Nail Guns, Not Fritos

Nail Guns, Not Fritos

Fastenal's industrial vending machines are not designed for coffee breaks.

One of the fastest-growing components of Winona-based industrial supplier Fastenal Company’s business is vending machines filled with essentials that its manufacturing, construction, and other industrial customers need—from safety glasses, work gloves, and coveralls to paints, aerosol sprays, and power tools.

Companies stock the FAST 5000 vendors based on what employees need on the job. To make a purchase, workers scan identification cards or enter a code, allowing management to track usage.

“It helps organizations regulate and cut product consumption because it makes employees accountable for what they use,” says Russ Rubie, vice president of the Fastenal division that oversees the vending program. The machines communicate over the Internet, allowing Fastenal employees to track inventory in real time.

Bismarck, North Dakota-based DMVW Railroad has had a Fastenal vending machine installed at its headquarters for more than three years. Purchasing Manager Glen Shipman says it has helped reduce expenditures by at least 75 percent.

Shipman says the machine makes it easy for the company to set volume limits for employees on specified items such as gloves and coveralls. Besides a $300 annual maintenance fee, the company pays Fastenal only for what is sold, which eliminates inventory overhead.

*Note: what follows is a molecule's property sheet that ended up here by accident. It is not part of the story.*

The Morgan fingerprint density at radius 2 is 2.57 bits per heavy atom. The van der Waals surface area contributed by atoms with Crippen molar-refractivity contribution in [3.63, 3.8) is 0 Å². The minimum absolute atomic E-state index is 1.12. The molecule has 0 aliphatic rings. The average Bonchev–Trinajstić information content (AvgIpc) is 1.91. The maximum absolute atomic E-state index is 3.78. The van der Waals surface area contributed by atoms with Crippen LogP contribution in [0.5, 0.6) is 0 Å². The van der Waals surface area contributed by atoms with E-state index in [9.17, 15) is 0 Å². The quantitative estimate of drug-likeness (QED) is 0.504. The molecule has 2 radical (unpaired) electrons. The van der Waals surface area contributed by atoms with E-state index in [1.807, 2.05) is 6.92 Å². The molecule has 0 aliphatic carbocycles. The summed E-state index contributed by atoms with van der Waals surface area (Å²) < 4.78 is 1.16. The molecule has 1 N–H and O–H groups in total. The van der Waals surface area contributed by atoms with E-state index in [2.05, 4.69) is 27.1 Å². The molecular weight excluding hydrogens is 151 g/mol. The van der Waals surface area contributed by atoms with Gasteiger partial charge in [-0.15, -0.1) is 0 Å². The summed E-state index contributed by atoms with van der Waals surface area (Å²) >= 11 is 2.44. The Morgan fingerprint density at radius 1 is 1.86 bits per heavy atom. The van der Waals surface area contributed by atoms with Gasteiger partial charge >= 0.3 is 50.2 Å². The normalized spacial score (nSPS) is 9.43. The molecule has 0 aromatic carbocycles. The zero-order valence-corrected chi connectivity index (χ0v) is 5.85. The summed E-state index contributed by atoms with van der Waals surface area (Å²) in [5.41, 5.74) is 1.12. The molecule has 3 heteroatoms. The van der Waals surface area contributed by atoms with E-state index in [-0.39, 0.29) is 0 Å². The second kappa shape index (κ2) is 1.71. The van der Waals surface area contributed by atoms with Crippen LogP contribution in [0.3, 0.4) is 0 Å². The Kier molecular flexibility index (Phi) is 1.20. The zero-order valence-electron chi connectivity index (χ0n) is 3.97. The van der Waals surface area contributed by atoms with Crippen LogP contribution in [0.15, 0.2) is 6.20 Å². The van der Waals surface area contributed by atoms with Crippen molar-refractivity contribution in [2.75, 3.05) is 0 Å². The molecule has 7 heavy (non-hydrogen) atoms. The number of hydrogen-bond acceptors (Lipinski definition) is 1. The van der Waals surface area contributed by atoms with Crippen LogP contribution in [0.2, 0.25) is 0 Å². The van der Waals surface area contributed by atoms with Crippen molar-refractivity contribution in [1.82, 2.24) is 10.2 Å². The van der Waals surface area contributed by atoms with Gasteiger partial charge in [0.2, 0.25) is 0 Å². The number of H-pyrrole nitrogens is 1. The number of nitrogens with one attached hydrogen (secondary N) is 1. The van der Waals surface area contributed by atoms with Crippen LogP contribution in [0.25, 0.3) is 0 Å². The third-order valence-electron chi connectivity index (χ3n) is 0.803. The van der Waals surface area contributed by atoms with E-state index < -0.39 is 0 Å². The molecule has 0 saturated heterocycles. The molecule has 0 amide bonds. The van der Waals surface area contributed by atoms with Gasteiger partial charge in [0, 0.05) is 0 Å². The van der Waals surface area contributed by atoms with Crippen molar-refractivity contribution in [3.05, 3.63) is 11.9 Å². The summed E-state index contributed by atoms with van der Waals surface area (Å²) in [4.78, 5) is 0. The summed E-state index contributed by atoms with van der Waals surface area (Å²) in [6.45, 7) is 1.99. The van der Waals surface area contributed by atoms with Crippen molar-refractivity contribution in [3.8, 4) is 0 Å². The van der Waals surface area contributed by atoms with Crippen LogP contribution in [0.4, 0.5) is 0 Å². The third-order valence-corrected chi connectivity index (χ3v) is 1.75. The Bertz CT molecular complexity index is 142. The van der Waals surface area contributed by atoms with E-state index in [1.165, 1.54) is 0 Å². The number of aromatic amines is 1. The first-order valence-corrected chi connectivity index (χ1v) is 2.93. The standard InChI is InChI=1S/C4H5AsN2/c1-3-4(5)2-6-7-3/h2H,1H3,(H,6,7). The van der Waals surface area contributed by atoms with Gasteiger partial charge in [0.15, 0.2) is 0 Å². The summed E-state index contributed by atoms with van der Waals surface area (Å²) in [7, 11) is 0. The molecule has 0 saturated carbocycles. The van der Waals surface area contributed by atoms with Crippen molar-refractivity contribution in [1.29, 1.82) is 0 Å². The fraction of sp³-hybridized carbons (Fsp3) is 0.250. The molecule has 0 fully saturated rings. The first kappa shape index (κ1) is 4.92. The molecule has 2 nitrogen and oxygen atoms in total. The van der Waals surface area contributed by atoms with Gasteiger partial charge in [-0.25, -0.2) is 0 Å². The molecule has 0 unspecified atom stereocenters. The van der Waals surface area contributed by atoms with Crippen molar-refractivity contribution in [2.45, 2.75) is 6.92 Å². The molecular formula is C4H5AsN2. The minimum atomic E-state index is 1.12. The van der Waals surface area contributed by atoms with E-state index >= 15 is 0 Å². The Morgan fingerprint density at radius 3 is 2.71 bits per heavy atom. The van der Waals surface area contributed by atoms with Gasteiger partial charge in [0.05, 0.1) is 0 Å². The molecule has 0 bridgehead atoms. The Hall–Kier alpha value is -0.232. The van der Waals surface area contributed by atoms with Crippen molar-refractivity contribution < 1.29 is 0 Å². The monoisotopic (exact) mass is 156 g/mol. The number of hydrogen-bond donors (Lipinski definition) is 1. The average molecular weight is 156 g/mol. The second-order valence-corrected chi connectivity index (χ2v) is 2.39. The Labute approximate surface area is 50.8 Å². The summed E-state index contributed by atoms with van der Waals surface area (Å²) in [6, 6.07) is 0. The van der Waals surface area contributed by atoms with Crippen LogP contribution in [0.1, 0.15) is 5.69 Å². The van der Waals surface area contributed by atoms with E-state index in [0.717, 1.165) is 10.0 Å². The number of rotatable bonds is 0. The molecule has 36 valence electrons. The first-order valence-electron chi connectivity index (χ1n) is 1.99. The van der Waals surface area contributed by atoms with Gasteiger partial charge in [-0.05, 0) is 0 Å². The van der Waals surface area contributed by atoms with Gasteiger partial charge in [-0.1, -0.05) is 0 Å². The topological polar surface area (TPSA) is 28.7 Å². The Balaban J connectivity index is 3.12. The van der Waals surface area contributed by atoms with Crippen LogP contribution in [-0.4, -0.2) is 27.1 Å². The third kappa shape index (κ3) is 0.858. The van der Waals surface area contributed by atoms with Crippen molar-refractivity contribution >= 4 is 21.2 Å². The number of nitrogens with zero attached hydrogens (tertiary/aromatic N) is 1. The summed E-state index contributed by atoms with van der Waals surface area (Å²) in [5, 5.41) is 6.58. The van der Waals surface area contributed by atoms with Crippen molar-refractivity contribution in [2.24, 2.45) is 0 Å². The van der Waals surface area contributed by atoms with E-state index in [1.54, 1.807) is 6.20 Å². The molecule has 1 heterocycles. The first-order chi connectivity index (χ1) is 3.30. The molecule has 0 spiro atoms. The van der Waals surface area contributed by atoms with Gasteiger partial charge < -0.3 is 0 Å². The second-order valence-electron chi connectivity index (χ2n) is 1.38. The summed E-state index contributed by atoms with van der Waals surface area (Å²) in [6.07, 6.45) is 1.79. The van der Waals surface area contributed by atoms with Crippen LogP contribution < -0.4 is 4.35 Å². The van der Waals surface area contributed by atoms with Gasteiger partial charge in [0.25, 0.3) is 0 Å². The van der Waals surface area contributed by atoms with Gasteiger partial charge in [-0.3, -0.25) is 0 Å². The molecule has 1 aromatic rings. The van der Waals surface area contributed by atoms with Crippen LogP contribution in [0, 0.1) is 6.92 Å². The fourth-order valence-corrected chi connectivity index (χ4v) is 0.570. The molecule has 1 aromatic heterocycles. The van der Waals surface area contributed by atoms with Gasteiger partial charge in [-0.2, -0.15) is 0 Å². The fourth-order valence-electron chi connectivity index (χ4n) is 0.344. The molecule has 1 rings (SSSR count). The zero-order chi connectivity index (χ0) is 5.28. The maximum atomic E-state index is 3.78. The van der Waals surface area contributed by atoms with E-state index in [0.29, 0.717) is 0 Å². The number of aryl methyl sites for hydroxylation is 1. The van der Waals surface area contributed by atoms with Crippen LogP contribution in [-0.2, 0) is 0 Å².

“I don’t have to worry about regulating inventory; the machine does it for me,” Shipman says. “It couldn’t be a better system.”

Rubie says Fastenal has installed more than 10,000 industrial-scale vending machines since 2008. There are now more than 200 employees and 13 regional “build centers” dedicated to configuring, testing, and installing them.

In the last quarter of 2011, the business accounted for 16 percent of Fastenal’s sales—double the contribution it made a year earlier. This year, in the first quarter alone, Fastenal installed more than 4,500 machines. “We expect to install our next 10,000 machines within the next nine to 12 months,” Rubie says.

In case you’re wondering, there is little of that lunchroom frustration when purchased items don’t actually vend. Sensors at the bottom of each Fastenal machine confirm that the desired item has been released; if not, it tries again, then notifies Fastenal and the host company. If only Doritos came out that reliably.